My purse got stolen Wednesday morning.
And if that sounds like a familiar sentence at this blog, that would be because it’s the second time it’s happened to me in eight months.
The lesson in this would be that if you have something that is valuable to you, DO NOT ASK ME TO HOLD IT IN MY PURSE FOR YOU.
This time, I was making a quick dash-in to a building–I was going to be inside for under three minutes and reasoned that I could just lock my purse in my car. But in the blink of an eye somebody actually broke my car window and grabbed the purse. In broad daylight. In a full parking lot. Right next to a building. On a busy street.
From now on, I will never ever be leaving my purse in my car. I will also, at my friend Queen B‘s suggestion, consider investing in a Knight Rider-type vehicle that can beat the bat-snot out of the next person who tries to take my purse.
Oh, I joke now, in sort of a laugh-or-go-crazy kind of way. But Wednesday morning, my outlook was a little different.
As soon as I discovered the broken window and missing purse, I called my husband (who instantly began canceling credit cards/checking accounts) and then the police. I filed an incident report with the business who owns the parking lot.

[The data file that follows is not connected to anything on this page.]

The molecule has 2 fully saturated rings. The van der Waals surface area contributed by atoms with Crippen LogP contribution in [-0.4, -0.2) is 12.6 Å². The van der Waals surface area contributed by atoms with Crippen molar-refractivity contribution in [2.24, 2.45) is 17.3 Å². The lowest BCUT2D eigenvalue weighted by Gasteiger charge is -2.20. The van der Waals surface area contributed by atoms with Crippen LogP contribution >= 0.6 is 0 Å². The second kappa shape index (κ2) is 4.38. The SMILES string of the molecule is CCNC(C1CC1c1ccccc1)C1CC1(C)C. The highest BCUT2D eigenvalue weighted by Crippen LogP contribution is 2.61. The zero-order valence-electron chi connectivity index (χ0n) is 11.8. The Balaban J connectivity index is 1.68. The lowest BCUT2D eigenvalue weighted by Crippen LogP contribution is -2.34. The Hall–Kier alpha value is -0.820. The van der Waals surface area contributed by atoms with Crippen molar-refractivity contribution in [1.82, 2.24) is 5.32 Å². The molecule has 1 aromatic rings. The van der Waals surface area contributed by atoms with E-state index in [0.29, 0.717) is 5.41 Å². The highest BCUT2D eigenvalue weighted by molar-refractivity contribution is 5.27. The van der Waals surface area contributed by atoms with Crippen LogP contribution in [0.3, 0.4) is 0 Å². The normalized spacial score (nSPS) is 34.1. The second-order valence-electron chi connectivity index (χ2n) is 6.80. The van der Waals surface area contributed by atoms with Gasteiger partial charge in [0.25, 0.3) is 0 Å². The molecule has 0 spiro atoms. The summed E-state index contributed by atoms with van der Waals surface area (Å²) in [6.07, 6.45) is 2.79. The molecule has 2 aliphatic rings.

And I tried really, really hard to hold it together. It’s just a purse–I know that. But the truth is that this little incident was the final straw in what has been an unusually difficult couple of weeks.
I choked up a little when I talked policeman, and I fought back a hefty sob when my husband showed up to help me with all the broken glass. But I mostly kept my cool. While Hubs and I were both making frantic phone calls to the insurance company, credit card companies and bank, a woman from a car several rows away approached me.
"Excuse me," she said gently. "I couldn’t help but overhear your conversation. You looked like you could use some flowers."
And then she handed me this:
And the floodgates, how they opened.
I burst into tears, grabbing this sweet stranger’s hand, wailing something about "thank you" and "God bless you" and "restoring my faith in humanity". Undaunted by my blubbering, she offered Corrie and me some cold bottles of water from an ice chest in her van, and she even offered to go get Corrie some lunch.
I don’t know who she was. I don’t know why she had flowers and cold bottled water in her mini-van. I only know she was paying attention to what was going on around her, and she had the courage to step out in kindness. And I cannot even express how profoundly that simple gesture ministered to me, in an otherwise crummy week. It was a little bit of Jesus, right there in a broken-glass-filled parking spot.
So I’ve learned many lessons about purses and cars, but I’ve been reminded of something even more important: a little kindness goes a very, very long way.
Find somebody who needs you today.